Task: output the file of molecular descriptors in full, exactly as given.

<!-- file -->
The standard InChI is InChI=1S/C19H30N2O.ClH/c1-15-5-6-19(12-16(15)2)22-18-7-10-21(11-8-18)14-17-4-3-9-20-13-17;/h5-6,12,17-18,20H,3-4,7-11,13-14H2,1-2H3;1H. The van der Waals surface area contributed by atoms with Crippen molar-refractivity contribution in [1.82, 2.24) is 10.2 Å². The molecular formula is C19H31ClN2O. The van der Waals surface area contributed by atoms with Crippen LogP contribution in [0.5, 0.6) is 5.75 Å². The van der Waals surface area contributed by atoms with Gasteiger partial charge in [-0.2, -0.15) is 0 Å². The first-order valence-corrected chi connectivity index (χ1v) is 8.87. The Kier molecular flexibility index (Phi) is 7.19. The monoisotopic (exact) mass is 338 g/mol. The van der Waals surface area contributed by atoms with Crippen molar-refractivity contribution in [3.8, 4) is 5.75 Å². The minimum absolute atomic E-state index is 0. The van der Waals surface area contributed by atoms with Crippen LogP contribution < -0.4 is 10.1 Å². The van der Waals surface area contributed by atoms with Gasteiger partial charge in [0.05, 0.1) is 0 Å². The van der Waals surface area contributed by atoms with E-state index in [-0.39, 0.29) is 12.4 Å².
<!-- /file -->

The standard InChI is InChI=1S/C19H30N2O.ClH/c1-15-5-6-19(12-16(15)2)22-18-7-10-21(11-8-18)14-17-4-3-9-20-13-17;/h5-6,12,17-18,20H,3-4,7-11,13-14H2,1-2H3;1H. The van der Waals surface area contributed by atoms with Crippen molar-refractivity contribution in [1.82, 2.24) is 10.2 Å². The molecular formula is C19H31ClN2O. The van der Waals surface area contributed by atoms with Crippen LogP contribution in [0.5, 0.6) is 5.75 Å². The van der Waals surface area contributed by atoms with Gasteiger partial charge in [-0.2, -0.15) is 0 Å². The first-order valence-corrected chi connectivity index (χ1v) is 8.87. The Kier molecular flexibility index (Phi) is 7.19. The monoisotopic (exact) mass is 338 g/mol. The van der Waals surface area contributed by atoms with Crippen molar-refractivity contribution in [3.8, 4) is 5.75 Å². The minimum absolute atomic E-state index is 0. The van der Waals surface area contributed by atoms with Crippen LogP contribution < -0.4 is 10.1 Å². The van der Waals surface area contributed by atoms with Gasteiger partial charge in [0.05, 0.1) is 0 Å². The van der Waals surface area contributed by atoms with E-state index in [-0.39, 0.29) is 12.4 Å².